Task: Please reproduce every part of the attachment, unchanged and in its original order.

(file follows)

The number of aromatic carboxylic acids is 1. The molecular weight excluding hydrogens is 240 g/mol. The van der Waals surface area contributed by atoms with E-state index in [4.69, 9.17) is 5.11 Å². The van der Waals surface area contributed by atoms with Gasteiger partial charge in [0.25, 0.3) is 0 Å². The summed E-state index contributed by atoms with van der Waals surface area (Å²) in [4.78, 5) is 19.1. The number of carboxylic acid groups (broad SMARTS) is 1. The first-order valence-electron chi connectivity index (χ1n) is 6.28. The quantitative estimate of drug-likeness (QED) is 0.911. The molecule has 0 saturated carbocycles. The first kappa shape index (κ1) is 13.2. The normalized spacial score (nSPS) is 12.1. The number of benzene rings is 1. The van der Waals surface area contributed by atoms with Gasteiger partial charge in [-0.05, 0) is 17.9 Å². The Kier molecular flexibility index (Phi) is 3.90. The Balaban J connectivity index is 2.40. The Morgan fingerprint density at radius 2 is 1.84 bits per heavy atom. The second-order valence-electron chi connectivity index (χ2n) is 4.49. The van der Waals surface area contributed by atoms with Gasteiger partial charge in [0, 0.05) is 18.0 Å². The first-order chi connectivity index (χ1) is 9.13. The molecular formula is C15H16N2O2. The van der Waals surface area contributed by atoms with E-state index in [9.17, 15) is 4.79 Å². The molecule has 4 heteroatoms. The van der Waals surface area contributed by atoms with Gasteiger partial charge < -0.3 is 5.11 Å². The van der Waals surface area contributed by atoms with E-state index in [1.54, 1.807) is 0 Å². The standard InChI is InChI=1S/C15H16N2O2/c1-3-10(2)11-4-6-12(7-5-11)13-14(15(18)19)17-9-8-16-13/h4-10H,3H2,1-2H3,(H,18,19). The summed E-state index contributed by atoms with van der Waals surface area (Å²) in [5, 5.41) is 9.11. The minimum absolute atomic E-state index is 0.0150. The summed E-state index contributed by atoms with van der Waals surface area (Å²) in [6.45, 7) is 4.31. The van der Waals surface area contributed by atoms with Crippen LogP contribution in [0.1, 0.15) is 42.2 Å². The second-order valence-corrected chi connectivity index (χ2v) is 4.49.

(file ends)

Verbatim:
The number of aromatic carboxylic acids is 1. The molecular weight excluding hydrogens is 240 g/mol. The van der Waals surface area contributed by atoms with E-state index in [4.69, 9.17) is 5.11 Å². The van der Waals surface area contributed by atoms with Gasteiger partial charge in [0.25, 0.3) is 0 Å². The summed E-state index contributed by atoms with van der Waals surface area (Å²) in [4.78, 5) is 19.1. The number of carboxylic acid groups (broad SMARTS) is 1. The first-order valence-electron chi connectivity index (χ1n) is 6.28. The quantitative estimate of drug-likeness (QED) is 0.911. The molecule has 0 saturated carbocycles. The first kappa shape index (κ1) is 13.2. The normalized spacial score (nSPS) is 12.1. The number of benzene rings is 1. The van der Waals surface area contributed by atoms with Gasteiger partial charge in [-0.05, 0) is 17.9 Å². The Kier molecular flexibility index (Phi) is 3.90. The Balaban J connectivity index is 2.40. The Morgan fingerprint density at radius 2 is 1.84 bits per heavy atom. The second-order valence-electron chi connectivity index (χ2n) is 4.49. The van der Waals surface area contributed by atoms with Gasteiger partial charge in [0, 0.05) is 18.0 Å². The first-order chi connectivity index (χ1) is 9.13. The molecular formula is C15H16N2O2. The van der Waals surface area contributed by atoms with E-state index in [9.17, 15) is 4.79 Å². The molecule has 4 heteroatoms. The van der Waals surface area contributed by atoms with Gasteiger partial charge < -0.3 is 5.11 Å². The van der Waals surface area contributed by atoms with E-state index in [1.54, 1.807) is 0 Å². The standard InChI is InChI=1S/C15H16N2O2/c1-3-10(2)11-4-6-12(7-5-11)13-14(15(18)19)17-9-8-16-13/h4-10H,3H2,1-2H3,(H,18,19). The summed E-state index contributed by atoms with van der Waals surface area (Å²) in [5, 5.41) is 9.11. The minimum absolute atomic E-state index is 0.0150. The summed E-state index contributed by atoms with van der Waals surface area (Å²) in [6.45, 7) is 4.31. The van der Waals surface area contributed by atoms with Crippen LogP contribution in [0.1, 0.15) is 42.2 Å². The second-order valence-corrected chi connectivity index (χ2v) is 4.49.